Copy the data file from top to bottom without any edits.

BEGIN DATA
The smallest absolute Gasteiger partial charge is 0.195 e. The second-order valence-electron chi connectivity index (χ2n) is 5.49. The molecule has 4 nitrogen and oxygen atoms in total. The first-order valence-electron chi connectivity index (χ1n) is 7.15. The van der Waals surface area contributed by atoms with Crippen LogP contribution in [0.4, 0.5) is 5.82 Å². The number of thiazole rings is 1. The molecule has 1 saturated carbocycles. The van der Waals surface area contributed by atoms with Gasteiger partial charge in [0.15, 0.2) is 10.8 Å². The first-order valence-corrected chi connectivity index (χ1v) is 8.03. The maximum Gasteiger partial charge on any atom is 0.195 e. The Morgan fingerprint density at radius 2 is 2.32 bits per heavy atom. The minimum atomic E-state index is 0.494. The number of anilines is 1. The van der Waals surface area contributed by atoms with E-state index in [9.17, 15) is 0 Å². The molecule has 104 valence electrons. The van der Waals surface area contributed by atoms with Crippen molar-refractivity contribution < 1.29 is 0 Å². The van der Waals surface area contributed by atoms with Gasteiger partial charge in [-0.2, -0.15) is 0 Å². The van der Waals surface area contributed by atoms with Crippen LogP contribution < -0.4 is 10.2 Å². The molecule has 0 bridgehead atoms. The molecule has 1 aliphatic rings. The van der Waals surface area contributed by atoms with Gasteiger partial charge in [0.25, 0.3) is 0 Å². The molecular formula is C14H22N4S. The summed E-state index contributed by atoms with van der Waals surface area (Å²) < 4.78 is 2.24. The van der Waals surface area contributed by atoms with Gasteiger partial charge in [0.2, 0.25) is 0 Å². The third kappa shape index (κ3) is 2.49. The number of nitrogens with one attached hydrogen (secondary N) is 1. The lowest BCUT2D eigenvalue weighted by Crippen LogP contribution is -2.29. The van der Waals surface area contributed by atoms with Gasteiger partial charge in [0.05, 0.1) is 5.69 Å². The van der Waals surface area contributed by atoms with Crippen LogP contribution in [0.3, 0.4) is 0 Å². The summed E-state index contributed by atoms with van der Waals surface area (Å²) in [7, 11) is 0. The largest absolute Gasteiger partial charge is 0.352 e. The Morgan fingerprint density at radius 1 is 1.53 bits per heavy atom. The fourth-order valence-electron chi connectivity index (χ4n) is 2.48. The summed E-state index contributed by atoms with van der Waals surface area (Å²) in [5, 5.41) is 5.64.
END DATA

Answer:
The smallest absolute Gasteiger partial charge is 0.195 e. The second-order valence-electron chi connectivity index (χ2n) is 5.49. The molecule has 4 nitrogen and oxygen atoms in total. The first-order valence-electron chi connectivity index (χ1n) is 7.15. The van der Waals surface area contributed by atoms with Crippen LogP contribution in [0.4, 0.5) is 5.82 Å². The number of thiazole rings is 1. The molecule has 1 saturated carbocycles. The van der Waals surface area contributed by atoms with Gasteiger partial charge in [0.15, 0.2) is 10.8 Å². The first-order valence-corrected chi connectivity index (χ1v) is 8.03. The maximum Gasteiger partial charge on any atom is 0.195 e. The Morgan fingerprint density at radius 2 is 2.32 bits per heavy atom. The minimum atomic E-state index is 0.494. The number of anilines is 1. The van der Waals surface area contributed by atoms with E-state index in [9.17, 15) is 0 Å². The molecule has 104 valence electrons. The van der Waals surface area contributed by atoms with Crippen molar-refractivity contribution < 1.29 is 0 Å². The van der Waals surface area contributed by atoms with Gasteiger partial charge in [-0.2, -0.15) is 0 Å². The van der Waals surface area contributed by atoms with Crippen LogP contribution < -0.4 is 10.2 Å². The molecule has 0 bridgehead atoms. The molecule has 1 aliphatic rings. The van der Waals surface area contributed by atoms with Gasteiger partial charge in [0.25, 0.3) is 0 Å². The molecular formula is C14H22N4S. The summed E-state index contributed by atoms with van der Waals surface area (Å²) < 4.78 is 2.24. The van der Waals surface area contributed by atoms with Gasteiger partial charge in [0.2, 0.25) is 0 Å². The third kappa shape index (κ3) is 2.49. The number of nitrogens with one attached hydrogen (secondary N) is 1. The lowest BCUT2D eigenvalue weighted by Crippen LogP contribution is -2.29. The van der Waals surface area contributed by atoms with Gasteiger partial charge in [0.05, 0.1) is 5.69 Å². The van der Waals surface area contributed by atoms with Crippen LogP contribution in [0.3, 0.4) is 0 Å². The summed E-state index contributed by atoms with van der Waals surface area (Å²) in [7, 11) is 0. The largest absolute Gasteiger partial charge is 0.352 e. The Morgan fingerprint density at radius 1 is 1.53 bits per heavy atom. The fourth-order valence-electron chi connectivity index (χ4n) is 2.48. The summed E-state index contributed by atoms with van der Waals surface area (Å²) in [5, 5.41) is 5.64.